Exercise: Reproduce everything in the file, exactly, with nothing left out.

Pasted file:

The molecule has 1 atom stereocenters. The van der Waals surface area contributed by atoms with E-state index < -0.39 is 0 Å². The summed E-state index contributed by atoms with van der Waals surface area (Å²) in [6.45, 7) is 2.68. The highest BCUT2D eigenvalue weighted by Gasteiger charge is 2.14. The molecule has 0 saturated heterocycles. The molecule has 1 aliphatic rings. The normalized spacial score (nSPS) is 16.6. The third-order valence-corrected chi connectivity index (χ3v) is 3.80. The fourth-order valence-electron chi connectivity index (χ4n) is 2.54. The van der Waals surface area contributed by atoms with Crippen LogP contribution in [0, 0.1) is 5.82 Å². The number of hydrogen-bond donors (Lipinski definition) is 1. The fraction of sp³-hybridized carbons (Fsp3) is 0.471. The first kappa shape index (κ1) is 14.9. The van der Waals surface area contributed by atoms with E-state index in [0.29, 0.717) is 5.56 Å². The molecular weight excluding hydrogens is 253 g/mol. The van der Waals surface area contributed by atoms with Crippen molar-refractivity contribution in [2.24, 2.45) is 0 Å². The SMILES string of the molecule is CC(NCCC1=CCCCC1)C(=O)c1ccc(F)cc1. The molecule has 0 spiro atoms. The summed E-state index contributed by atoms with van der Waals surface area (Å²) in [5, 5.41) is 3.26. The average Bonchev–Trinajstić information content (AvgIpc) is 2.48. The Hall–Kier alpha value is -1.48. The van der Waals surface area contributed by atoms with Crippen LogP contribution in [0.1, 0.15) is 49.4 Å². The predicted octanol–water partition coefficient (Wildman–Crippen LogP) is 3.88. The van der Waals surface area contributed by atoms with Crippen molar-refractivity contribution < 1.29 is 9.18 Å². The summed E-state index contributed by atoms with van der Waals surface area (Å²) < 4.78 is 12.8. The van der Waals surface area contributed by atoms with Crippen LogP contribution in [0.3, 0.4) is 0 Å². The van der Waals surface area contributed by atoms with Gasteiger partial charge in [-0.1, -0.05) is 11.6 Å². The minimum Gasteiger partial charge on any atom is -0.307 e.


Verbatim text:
The molecule has 1 atom stereocenters. The van der Waals surface area contributed by atoms with E-state index < -0.39 is 0 Å². The summed E-state index contributed by atoms with van der Waals surface area (Å²) in [6.45, 7) is 2.68. The highest BCUT2D eigenvalue weighted by Gasteiger charge is 2.14. The molecule has 0 saturated heterocycles. The molecule has 1 aliphatic rings. The normalized spacial score (nSPS) is 16.6. The third-order valence-corrected chi connectivity index (χ3v) is 3.80. The fourth-order valence-electron chi connectivity index (χ4n) is 2.54. The van der Waals surface area contributed by atoms with Crippen LogP contribution in [0, 0.1) is 5.82 Å². The number of hydrogen-bond donors (Lipinski definition) is 1. The fraction of sp³-hybridized carbons (Fsp3) is 0.471. The first kappa shape index (κ1) is 14.9. The van der Waals surface area contributed by atoms with E-state index in [0.29, 0.717) is 5.56 Å². The molecular weight excluding hydrogens is 253 g/mol. The van der Waals surface area contributed by atoms with Crippen molar-refractivity contribution in [2.24, 2.45) is 0 Å². The SMILES string of the molecule is CC(NCCC1=CCCCC1)C(=O)c1ccc(F)cc1. The molecule has 0 spiro atoms. The summed E-state index contributed by atoms with van der Waals surface area (Å²) in [5, 5.41) is 3.26. The average Bonchev–Trinajstić information content (AvgIpc) is 2.48. The Hall–Kier alpha value is -1.48. The van der Waals surface area contributed by atoms with Crippen LogP contribution in [0.1, 0.15) is 49.4 Å². The predicted octanol–water partition coefficient (Wildman–Crippen LogP) is 3.88. The van der Waals surface area contributed by atoms with Crippen molar-refractivity contribution < 1.29 is 9.18 Å². The summed E-state index contributed by atoms with van der Waals surface area (Å²) < 4.78 is 12.8. The van der Waals surface area contributed by atoms with Crippen LogP contribution in [0.3, 0.4) is 0 Å². The van der Waals surface area contributed by atoms with Gasteiger partial charge in [-0.1, -0.05) is 11.6 Å². The minimum Gasteiger partial charge on any atom is -0.307 e.